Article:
Famous Daves event inspires students

Leadership program at Famous Dave’s inspires multicultural students

By University Communications
September 20, 2012
James Anderson inspires Stoutward Bound students during his program.

Photo: UW-Stout Spotlight Photo

Menomonie, Wis. — When they left home this summer to attend University of Wisconsin-Stout, freshmen Sharlee LaBarge and Michael Guzman were having some second thoughts about their decisions to go to college.
LaBarge, of Lac du Flambeau, has overcome significant barriers with the recent loss of close relatives and left behind two younger siblings that she sorely misses. Guzman, of Racine, left behind an apprenticeship that paid well and set aside his original plans to earn a two-year degree.
As first-generation, minority students breaking new ground, they were carrying more than just backpacks on their shoulders. “I was apprehensive. It was a very hard decision,” Guzman said.

Thanks to two special programs, LaBarge and Guzman are feeling much more comfortable with their decisions and confident in their abilities to handle their new surroundings. First, both are part of Stoutward Bound, a self-selected living and learning community that accepts 25 African-American, Native American, Asian and Latino students to campus two weeks early. Stoutward Bound launches them by getting students started in two general education classes and helps them acclimate and make friends.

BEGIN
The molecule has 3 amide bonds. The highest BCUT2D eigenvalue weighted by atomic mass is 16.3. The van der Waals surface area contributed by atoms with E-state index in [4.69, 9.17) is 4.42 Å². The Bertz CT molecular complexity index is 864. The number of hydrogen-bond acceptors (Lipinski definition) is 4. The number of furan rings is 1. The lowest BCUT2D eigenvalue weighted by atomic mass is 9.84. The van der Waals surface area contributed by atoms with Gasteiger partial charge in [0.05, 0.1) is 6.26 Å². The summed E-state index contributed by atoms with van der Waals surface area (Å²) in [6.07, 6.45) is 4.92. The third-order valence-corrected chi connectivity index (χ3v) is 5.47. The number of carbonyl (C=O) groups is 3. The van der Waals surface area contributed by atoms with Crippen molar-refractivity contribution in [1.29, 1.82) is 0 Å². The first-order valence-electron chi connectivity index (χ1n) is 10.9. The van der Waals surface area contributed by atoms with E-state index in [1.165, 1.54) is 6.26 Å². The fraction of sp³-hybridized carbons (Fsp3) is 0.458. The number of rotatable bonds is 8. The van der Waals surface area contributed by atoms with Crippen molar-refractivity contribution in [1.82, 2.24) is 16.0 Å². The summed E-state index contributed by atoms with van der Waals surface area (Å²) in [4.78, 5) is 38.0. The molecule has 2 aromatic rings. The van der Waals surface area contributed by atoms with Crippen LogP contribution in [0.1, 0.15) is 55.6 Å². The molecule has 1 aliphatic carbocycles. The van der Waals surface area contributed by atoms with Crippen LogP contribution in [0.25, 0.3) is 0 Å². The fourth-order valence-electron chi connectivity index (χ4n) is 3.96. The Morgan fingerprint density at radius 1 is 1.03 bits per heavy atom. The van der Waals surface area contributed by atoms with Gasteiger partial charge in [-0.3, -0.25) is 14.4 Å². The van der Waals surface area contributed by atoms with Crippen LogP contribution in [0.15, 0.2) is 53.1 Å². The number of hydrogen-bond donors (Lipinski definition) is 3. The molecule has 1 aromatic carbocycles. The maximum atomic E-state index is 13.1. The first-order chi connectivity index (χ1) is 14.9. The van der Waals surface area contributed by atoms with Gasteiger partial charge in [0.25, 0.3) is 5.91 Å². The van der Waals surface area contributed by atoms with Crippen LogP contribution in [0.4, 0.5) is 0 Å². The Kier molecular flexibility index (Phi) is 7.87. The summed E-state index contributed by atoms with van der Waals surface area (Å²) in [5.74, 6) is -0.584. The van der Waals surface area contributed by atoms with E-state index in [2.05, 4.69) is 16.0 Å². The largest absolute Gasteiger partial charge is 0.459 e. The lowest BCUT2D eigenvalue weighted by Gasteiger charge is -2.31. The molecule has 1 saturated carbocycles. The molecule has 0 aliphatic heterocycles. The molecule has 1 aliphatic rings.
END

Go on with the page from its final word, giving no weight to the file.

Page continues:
Without the rush of thousands of other students arriving at the same time, they were able to ease into their new home. They even found themselves helping other freshmen prior to classes beginning Sept. 5. “I feel like I have an edge now,” LaBarge said.

Second, they and 11 other Stoutward Bound students received an extra boost. The group went through an intensive two-day leadership training program, Leadership from the Heart, led by James Anderson of Minneapolis. Anderson is the son of Dave Anderson, founder of the Famous Dave’s restaurant chain.

Stoutward Bound students traveled to the original Famous Dave’s near Hayward for the program. The other half of this year’s Stoutward Bound group will experience the training program on campus Oct. 13-14.

James Anderson’s program consists of 20 hours of training in such areas as developing self-confidence, decision-making, goal-setting, communicating effectively and making good daily choices. “Famous” Dave Anderson also addressed the students and congratulated them at the end of the program.

Heartfelt experience
LaBarge and Guzman couldn’t say enough about the leadership training.
"For me, it was empowering because I'm Native American and I felt a strong connection with Famous Dave, seeing as how he too is a Native American. His story is similar to my mother’s. They both fought addiction, but unfortunately her addiction won. So to see ‘Famous’ Dave rise above and flip his whole life around was inspiring. Like he said, it only takes one day, one choice to change everything," LaBarge said.